The City That Never Sleeps has officially requested proposals from private companies with the expectation of implementing a twenty-four hour, 365 day-a-year bike share program by the spring of 2012. With bike share programs already prospering in many of the world’s metropolises, the New York City Department of Transportation is set to begin developing its own automated system intended to provide residents and visitors with access to bicycles throughout the city “to encourage bicycle use as an environmentally-friendly and congestion-reducing transportation option in keeping with the Mayor’s PlaNYC 2030 goals,” states the Request for Proposals (RFP).
Like many programs, including DC’s Capital BikeShare and Denver Bike Sharing, NYC’s RFP also stipulates that the program operator should structure the user fees to promote shorter, point-to-point trips through daily, monthly, and yearly membership options with extended use fees assessed to cyclists after a short period of use.
The RFP is guided by a study titled “Bike-Share Opportunities in New York City,” which was researched, produced, and released in 2009 by the New York City Department of City Planning. The report outlines the potential benefits of bike share in densely populated cities as well as the current bicycling conditions in NYC. Possible methods of funding, recommendations for implementation, and case studies from other bike share cities are also included in the report. Not surprisingly, the study finds that the City is ideally suited for a well-executed bike share program, as approximately half of NYC’s workforce lives within a reasonable riding distance of their workplace. In addition, bike commuters and bike lane coverage figures are both on the rise in NYC. While the percentage of regular bicycle commuters is lower in New York City than it is in many other major cities, the population density, the traffic congestion, and the tourism industry are all factors indicative of an area poised to support bike sharing.
While the plan is still in the proposal phase, there are a few interesting elements of the report and the RFP. First, the RFP calls for a “financially self-sustaining” program. No tax dollars will be used to fund the bike share program in NYC, and the private operator to win the five-year contract will share revenue with the city. Additionally, they study found that “small programs do not work.” Therefore the RFP calls for approximately 600 stations with 10,000 bikes in the initial phase of the program. To maximize the usefulness of the program, the stations should be positioned every three or four blocks throughout much of Manhattan and into at least one other borough.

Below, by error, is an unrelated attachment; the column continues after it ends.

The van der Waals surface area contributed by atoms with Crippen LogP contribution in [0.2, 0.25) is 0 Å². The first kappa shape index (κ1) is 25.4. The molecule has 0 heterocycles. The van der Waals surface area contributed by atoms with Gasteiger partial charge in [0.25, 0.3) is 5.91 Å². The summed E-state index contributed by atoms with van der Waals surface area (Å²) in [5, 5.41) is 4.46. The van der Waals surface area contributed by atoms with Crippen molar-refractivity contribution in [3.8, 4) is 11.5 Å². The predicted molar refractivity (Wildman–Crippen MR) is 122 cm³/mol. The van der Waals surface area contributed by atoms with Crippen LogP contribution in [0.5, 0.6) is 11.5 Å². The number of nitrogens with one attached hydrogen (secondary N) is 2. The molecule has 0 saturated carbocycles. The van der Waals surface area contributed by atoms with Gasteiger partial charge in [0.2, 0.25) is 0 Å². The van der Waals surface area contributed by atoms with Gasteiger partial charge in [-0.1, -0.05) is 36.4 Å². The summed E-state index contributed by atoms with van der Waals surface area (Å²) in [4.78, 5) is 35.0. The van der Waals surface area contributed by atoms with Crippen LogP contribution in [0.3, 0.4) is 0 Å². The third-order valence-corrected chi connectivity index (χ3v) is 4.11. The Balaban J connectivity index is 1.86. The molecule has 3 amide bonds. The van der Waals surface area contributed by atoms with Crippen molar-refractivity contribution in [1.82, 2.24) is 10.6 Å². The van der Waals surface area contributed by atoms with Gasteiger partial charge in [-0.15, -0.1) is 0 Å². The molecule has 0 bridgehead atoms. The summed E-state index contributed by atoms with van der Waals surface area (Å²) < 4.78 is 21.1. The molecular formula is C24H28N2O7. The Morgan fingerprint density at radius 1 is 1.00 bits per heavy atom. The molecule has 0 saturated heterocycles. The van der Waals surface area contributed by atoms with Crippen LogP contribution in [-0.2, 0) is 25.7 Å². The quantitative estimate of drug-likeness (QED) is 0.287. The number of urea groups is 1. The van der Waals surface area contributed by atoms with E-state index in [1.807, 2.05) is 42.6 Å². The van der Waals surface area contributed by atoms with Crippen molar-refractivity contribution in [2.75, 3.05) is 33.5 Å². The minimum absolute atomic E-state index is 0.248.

The deadline for proposals is mid-February of 2011, so we’ll all have to sit tight and wait for more official details, but the imminent arrival of bike share in one of the most exciting cities in the US is great news for bicycle, transportation, and environmental advocates in New York–and just about everywhere else. It is a huge step forward in bringing more awareness to cycling as a feasible transportation solution in a progressive and very densely populated metropolis. And, although each bike share program will be unique based on the structure and needs of its host city, seeing a bike share program succeed in New York City (which has certainly had its fair share of good and bad cycling press) will do much to help convince other US locations that bike share can be a realistic, healthy, job-producing addition to its transportation options.